lambdak: multi-line lambda implementation in native Python

Steven D'Aprano steve+comp.lang.python at
Sun Jan 18 03:45:04 CET 2015

Roy Smith wrote:

> In article <54ba5a25$0$12991$c3e8da3$5496439d at>,
>  Steven D'Aprano <steve+comp.lang.python at> wrote:
>> Whitespace is significant in nearly all programming languages, and so it
>> should be. Whitespace separates tokens, and lines, and is a natural way
>> of writing (at least for people using Western languages).
>>>> """x""" == " " "x" " "
> False

I'm not sure what you are trying to say there. The left hand side is the
string "x", the right hand side is the string " x ". I can tell you why
they're different, I just can't tell you the definitive component in the
Python interpreter which causes that difference (parser, lexer, keyhole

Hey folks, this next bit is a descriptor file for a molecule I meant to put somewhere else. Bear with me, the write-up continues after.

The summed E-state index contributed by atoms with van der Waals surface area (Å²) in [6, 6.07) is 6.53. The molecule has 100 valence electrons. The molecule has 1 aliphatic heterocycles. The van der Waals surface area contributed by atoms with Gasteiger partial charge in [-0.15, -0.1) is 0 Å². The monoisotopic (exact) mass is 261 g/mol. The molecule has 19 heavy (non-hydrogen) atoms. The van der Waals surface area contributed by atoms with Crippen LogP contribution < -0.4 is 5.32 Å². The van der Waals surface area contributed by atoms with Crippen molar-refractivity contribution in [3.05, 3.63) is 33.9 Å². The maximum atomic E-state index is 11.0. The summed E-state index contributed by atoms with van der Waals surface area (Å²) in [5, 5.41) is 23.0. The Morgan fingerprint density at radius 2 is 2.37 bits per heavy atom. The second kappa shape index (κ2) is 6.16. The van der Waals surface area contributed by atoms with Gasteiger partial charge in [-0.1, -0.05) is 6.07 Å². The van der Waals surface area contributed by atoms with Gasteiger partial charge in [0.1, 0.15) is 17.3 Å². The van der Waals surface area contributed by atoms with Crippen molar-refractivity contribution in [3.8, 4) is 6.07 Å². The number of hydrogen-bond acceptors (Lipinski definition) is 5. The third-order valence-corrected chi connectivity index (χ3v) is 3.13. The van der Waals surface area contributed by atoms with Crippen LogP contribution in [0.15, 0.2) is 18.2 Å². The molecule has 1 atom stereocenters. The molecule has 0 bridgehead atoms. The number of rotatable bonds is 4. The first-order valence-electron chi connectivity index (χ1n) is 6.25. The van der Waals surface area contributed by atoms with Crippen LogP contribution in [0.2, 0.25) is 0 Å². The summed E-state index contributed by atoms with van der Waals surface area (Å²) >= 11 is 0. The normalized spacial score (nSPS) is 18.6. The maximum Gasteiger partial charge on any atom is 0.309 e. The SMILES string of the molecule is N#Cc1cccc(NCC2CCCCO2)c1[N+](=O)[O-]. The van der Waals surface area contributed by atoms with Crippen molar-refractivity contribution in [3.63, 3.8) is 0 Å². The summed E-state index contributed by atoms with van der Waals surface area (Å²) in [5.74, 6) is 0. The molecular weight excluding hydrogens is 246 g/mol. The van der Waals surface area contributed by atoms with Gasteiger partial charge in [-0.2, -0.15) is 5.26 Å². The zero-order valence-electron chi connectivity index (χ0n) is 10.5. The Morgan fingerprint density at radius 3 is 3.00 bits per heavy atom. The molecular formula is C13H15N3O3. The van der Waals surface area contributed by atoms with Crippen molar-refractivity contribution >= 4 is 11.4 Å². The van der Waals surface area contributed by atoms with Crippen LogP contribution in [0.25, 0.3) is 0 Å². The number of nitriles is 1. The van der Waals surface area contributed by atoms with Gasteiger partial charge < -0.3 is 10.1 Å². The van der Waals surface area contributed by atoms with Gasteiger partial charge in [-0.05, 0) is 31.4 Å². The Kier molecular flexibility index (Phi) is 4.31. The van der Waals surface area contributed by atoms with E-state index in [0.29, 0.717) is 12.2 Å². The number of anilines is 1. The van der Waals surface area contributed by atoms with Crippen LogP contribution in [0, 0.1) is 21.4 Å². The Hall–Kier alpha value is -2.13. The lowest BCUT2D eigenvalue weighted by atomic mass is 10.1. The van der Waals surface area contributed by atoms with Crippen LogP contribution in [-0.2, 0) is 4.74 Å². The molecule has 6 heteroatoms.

optimizer, compiler...). I suspect the answer is implementation-dependent.

""" is not the same as " " ", just as 123 and 1 2 3 are not the same.

>> *Indentation* is significant to Python, while most languages enable
>> tedious and never-ending style wars over the correct placement of braces
>> vis a vis indentation, because their language is too simple-minded to
>> infer block structure from indentation. Python does derive block
>> structure from indentation, as god intended (otherwise he wouldn't have
>> put tab keys on typewriters) and so Python doesn't suffer from the
>> interminable arguments about formatting that most other languages do.
> Well, we do get to argue about
> x = [1,
>      2,
>      3]
> vs.
> x = [1,
>      2,
>      3,
>     ]
> vs. a few other variations based on how you group the first element with
> the opening bracket, or the last element with the closing bracket, and,
> of course, whether you use the last trailing comma or not.

True, but nowhere near the Holy Wars about the One True Brace Style in
languages like C.


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